"It's an absolute zoo around here. There are people everywhere. The beaches are absolutely packed, every restaurant, from what I've seen when I've been driving by, is absolutely crowded. Unfortunately, that's not on Nick because I know he's very cautious and has done everything he can, but I would say a lot of people in this area of Hilton Head just aren't," said Thomas.

National Hockey League Commissioner Gary Bettman is determined to finish the season. (Stephen B. Morton / The Associated Press files)

National Hockey League Commissioner Gary Bettman is determined to finish the season. (Stephen B. Morton / The Associated Press files)

The recent wave of NHL-related infections underscores why it's important to isolate players as much as possible from the general public. At this stage, they're still free to come and go as they please, hitting up local establishments and inheriting the risks that come with those choices. We're all taking chances these days every time we leave the comfort of home, so it's not surprising that athletes would be a reflection of society right now.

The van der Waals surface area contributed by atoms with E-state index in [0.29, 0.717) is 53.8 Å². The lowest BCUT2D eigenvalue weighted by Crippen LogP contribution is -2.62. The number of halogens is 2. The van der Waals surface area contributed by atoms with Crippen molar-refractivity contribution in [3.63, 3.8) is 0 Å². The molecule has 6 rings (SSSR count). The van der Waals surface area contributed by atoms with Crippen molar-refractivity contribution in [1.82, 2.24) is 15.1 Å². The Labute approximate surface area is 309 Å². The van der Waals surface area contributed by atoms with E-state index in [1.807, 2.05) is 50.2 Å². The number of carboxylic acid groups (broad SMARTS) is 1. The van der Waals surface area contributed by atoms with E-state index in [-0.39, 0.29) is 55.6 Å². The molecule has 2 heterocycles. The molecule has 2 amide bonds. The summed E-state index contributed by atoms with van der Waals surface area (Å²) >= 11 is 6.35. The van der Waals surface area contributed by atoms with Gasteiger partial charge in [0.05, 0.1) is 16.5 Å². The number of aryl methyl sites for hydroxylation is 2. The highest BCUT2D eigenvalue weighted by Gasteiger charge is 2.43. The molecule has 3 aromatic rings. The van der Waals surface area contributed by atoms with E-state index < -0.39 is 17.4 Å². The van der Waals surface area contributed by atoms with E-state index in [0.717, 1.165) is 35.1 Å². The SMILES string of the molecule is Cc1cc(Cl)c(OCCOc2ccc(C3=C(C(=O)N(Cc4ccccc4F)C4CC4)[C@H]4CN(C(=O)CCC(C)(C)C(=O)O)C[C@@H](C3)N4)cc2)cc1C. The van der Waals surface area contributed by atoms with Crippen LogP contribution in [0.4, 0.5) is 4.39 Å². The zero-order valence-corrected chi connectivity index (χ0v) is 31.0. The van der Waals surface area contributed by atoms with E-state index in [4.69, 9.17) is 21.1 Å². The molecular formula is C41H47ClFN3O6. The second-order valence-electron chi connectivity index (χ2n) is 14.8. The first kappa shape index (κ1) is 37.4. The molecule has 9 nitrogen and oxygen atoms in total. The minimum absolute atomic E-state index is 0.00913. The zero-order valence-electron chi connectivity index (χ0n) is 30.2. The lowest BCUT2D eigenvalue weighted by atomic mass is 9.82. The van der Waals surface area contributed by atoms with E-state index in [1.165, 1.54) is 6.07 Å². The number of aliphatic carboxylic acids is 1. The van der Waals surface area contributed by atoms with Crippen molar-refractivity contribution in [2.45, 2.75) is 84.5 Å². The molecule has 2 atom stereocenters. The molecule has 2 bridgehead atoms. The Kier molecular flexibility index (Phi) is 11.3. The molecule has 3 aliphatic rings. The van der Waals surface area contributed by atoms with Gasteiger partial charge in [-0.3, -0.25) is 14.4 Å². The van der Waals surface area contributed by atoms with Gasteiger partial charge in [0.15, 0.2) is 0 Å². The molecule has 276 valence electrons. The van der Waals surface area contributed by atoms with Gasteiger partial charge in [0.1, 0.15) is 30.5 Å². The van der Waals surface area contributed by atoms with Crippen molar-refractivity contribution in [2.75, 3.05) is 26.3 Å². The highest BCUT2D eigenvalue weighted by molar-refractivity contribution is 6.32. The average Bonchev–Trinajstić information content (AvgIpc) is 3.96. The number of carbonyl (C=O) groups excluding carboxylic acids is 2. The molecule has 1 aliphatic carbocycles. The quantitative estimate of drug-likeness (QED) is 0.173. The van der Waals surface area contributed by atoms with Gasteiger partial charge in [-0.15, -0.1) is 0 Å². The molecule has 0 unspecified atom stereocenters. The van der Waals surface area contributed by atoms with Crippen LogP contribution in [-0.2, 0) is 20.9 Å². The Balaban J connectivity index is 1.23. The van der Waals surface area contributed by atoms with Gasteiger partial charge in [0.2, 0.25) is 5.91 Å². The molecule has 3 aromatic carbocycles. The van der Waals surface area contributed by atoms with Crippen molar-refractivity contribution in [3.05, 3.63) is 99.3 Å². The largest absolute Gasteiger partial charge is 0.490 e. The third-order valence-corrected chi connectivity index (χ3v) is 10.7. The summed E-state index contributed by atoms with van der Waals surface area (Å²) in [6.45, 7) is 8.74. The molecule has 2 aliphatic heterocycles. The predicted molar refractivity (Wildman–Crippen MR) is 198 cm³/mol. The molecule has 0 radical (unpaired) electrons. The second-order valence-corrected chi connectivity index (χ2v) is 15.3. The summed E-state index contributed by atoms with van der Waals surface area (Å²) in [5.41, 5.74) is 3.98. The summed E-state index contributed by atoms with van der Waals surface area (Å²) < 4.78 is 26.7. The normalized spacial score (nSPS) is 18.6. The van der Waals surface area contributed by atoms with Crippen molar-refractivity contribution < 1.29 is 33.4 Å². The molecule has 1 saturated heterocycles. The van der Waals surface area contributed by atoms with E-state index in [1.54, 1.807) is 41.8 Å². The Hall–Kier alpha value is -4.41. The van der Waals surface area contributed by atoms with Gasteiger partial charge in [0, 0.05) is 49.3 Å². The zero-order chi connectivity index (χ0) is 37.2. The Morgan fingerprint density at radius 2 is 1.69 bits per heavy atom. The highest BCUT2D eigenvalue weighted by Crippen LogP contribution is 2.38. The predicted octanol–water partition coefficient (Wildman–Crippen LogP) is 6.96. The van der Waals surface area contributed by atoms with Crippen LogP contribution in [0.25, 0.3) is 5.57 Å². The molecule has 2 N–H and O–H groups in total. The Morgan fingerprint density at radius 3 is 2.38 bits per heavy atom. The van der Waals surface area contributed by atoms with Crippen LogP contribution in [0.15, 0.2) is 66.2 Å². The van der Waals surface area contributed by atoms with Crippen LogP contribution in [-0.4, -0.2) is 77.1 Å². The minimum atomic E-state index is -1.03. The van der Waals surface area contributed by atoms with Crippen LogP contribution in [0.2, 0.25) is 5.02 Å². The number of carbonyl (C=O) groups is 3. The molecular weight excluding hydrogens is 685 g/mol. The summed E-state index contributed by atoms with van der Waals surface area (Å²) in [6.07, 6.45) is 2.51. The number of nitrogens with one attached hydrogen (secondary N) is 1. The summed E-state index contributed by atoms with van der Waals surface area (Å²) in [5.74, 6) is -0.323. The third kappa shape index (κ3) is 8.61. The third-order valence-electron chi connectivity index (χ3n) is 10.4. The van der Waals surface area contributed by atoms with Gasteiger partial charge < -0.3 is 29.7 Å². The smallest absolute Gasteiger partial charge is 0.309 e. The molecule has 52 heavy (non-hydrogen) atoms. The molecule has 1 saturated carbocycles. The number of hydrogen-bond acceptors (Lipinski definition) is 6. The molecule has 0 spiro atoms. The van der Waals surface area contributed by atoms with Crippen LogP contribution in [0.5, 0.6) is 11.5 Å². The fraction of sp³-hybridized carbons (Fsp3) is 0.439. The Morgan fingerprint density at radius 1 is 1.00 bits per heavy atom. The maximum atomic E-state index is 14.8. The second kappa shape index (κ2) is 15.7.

Besides where they're going to play, the other big question is whether NHL players are willing to roll the dice on their health while living what will surely be extensive restrictions on their freedoms. COVID-19 is running the show here, and there's no way to keep it out entirely. There will be more positive tests to come even with comprehensive protocols which will probably look similar to those outlined in a 113-page document released by the NBA last week.